So, what could we do? We did consider buying a mobile spray booth to make the cards. We tried to accomplish the same effect using only sleight-of-hand. We tried many different things but we were stumped. We needed to make the gimmicked card – just one card – and we needed to have it roughed.
We sought spiritual guidance and our priest cautioned us to recall that the path of the righteous is often rough and rarely smooth. To be fair, we didn’t ask directly about roughing and smoothing cards for magic tricks – we kept it more general, more vague.
We asked some members of the Magic Castle and learned about a new, old technology called a Roughing Stick.
The price for this magical stick was high, approximately $14.99. There had to be a cheaper alternative, we thought. So we walked the streets of Hollywood looking for a source for the active ingredient in the Roughing Stick. Someone told us it was made of “White Rosin” often used by musicians.
We went to one of the many music stores in the area and asked about “White Rosin.” If it is used by musicians, it is not apparently called that by people who sell to them. No one had a clue what we were talking about. Granted, we mumble sometimes – especially when dehydrated from walking the streets of Hollywood in the hot sun – but we were met with blank stares and slight indications of pity or concern.
“What will you do with this ‘White Rosin’ once you find it?” a kind lady at The Guitar Center asked.
“Rub it on the back of a card.”
“Oh,” she paused for a little while. “Why?”
We explained that it would make it sticky to another similarly prepared card.
We bought several blocks of rosin from her. Each costing more than $8.00. We tried each on cards and nothing happened. We didn’t smear the ink but we did permanently remove the finish from the back of the cards, making them rejects.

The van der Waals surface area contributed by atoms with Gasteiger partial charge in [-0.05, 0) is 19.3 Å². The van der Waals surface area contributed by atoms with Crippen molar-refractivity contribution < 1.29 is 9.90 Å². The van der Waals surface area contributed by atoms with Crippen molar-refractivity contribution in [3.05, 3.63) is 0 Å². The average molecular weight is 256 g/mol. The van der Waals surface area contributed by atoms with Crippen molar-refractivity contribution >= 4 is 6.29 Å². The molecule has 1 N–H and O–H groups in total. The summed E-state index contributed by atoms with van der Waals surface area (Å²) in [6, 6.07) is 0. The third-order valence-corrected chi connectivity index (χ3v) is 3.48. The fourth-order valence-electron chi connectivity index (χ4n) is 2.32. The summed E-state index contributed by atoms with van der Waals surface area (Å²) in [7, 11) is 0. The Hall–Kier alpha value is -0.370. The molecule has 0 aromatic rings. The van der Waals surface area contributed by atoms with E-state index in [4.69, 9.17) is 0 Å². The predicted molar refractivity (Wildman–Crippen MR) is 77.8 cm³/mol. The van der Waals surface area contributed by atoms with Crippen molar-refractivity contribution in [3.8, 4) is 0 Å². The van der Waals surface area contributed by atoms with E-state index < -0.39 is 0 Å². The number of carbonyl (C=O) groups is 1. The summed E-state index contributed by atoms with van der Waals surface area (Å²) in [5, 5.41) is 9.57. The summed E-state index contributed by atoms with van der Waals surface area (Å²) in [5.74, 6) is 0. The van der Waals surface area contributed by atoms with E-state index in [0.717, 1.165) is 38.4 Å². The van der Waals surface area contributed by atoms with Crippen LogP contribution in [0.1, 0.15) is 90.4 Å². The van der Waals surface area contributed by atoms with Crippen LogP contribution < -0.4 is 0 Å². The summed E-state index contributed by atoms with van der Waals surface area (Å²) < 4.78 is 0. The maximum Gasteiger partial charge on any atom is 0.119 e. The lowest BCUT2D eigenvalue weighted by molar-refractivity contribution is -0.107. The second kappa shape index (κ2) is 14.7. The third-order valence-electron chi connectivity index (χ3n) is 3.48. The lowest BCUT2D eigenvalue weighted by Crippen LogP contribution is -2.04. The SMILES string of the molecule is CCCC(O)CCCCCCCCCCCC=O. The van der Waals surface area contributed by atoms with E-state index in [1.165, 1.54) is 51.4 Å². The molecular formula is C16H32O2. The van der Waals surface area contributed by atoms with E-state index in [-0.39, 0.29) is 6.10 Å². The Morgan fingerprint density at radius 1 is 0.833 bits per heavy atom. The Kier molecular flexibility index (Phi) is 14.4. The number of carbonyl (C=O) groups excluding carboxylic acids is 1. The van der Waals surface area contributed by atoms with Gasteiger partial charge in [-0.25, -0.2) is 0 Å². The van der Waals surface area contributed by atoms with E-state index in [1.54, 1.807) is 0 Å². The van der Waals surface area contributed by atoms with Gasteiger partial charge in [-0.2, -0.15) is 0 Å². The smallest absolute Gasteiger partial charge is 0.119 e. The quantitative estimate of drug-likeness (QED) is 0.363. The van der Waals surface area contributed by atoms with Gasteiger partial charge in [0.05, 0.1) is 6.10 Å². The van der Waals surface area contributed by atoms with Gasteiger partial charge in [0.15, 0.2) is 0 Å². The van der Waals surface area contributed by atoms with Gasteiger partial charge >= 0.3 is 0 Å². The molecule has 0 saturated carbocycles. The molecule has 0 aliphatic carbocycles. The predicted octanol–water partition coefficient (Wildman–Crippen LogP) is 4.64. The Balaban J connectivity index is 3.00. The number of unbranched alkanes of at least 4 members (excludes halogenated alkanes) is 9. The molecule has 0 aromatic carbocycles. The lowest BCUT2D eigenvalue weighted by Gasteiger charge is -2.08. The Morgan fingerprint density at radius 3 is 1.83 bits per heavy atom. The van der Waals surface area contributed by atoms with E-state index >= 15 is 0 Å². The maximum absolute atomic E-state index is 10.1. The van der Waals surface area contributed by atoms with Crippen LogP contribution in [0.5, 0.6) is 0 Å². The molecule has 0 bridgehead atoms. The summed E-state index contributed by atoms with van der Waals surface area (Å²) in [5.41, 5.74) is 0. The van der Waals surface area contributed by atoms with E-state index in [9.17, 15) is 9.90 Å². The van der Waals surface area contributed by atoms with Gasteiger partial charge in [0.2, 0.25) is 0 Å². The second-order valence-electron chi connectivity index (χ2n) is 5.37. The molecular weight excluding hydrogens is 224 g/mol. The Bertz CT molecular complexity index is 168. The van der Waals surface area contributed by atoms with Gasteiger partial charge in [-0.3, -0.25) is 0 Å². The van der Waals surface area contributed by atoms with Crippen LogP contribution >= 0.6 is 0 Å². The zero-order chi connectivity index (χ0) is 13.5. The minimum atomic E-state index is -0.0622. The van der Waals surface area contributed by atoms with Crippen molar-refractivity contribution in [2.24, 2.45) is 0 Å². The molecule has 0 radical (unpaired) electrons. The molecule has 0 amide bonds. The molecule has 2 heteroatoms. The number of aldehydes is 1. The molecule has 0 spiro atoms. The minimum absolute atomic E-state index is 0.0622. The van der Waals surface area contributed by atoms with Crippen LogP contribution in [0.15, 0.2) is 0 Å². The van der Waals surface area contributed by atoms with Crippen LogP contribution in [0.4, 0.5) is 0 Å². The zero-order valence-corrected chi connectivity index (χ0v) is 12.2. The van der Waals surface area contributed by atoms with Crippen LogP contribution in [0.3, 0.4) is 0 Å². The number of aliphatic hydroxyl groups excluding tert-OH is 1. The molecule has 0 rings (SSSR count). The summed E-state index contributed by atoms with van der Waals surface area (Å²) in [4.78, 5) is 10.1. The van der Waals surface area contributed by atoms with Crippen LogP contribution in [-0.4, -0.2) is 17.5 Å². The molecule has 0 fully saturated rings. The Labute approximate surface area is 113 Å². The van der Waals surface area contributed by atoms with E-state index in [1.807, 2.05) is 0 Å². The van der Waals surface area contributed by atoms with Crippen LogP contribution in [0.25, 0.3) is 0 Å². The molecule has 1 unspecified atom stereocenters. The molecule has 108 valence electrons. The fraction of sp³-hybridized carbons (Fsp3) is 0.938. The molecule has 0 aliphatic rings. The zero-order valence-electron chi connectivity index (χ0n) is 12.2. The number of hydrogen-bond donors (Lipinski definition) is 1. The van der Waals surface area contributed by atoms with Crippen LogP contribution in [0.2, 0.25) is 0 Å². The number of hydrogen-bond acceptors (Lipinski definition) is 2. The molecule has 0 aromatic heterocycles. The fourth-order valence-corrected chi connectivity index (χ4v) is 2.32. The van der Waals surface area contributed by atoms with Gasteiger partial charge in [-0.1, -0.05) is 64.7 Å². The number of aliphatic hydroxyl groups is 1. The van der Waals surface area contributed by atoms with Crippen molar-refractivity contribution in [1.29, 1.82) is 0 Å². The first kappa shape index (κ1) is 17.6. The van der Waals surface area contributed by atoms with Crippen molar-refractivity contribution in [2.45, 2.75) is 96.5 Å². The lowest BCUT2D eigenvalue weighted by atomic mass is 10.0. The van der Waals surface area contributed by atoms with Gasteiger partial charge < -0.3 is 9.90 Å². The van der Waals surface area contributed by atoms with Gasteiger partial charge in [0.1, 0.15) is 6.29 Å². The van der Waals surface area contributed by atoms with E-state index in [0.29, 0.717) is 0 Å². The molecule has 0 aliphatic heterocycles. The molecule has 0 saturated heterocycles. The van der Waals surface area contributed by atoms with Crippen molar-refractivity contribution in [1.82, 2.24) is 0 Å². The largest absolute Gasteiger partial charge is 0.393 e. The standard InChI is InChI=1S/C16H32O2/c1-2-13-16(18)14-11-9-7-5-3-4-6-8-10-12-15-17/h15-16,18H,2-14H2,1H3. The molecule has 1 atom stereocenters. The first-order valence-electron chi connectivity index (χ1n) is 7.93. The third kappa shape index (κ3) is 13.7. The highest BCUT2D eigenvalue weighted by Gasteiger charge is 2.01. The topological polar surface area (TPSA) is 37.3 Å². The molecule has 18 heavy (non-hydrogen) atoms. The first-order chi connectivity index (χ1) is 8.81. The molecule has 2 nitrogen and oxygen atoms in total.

Depression was kicking in. The guys at the dog treat bakery knew someone who used a plastic compound that comes in a spray can called Plasti-Dip. They suggested we try that.
We realized this was becoming an obsession. Why would we spend weekend after weekend walking the streets of West Hollywood looking for an alternative to something we could buy for $14.99? Was it pride?
We broke down and ordered the roughing stick from Andi Gladwin and Joshua Jay’s company, Vanishing Inc. True to their word, the order came to our door and we tried it. It worked and it left no smell or tell-tale damage to the card. The trick was built and is now being rehearsed several times a night as we ready it for use at the Magic Castle.
So what was the point of our searching for alternatives and fixes that took time and money when we could have trusted in the power of the Roughing Stick?
We are not sure why we are this way. We would add to the worn-out adage, Give a man a fish and he will eat for a day, teach a man to fish and he will eat for a lifetime. We likely would starve trying to figure out how to catch more fish.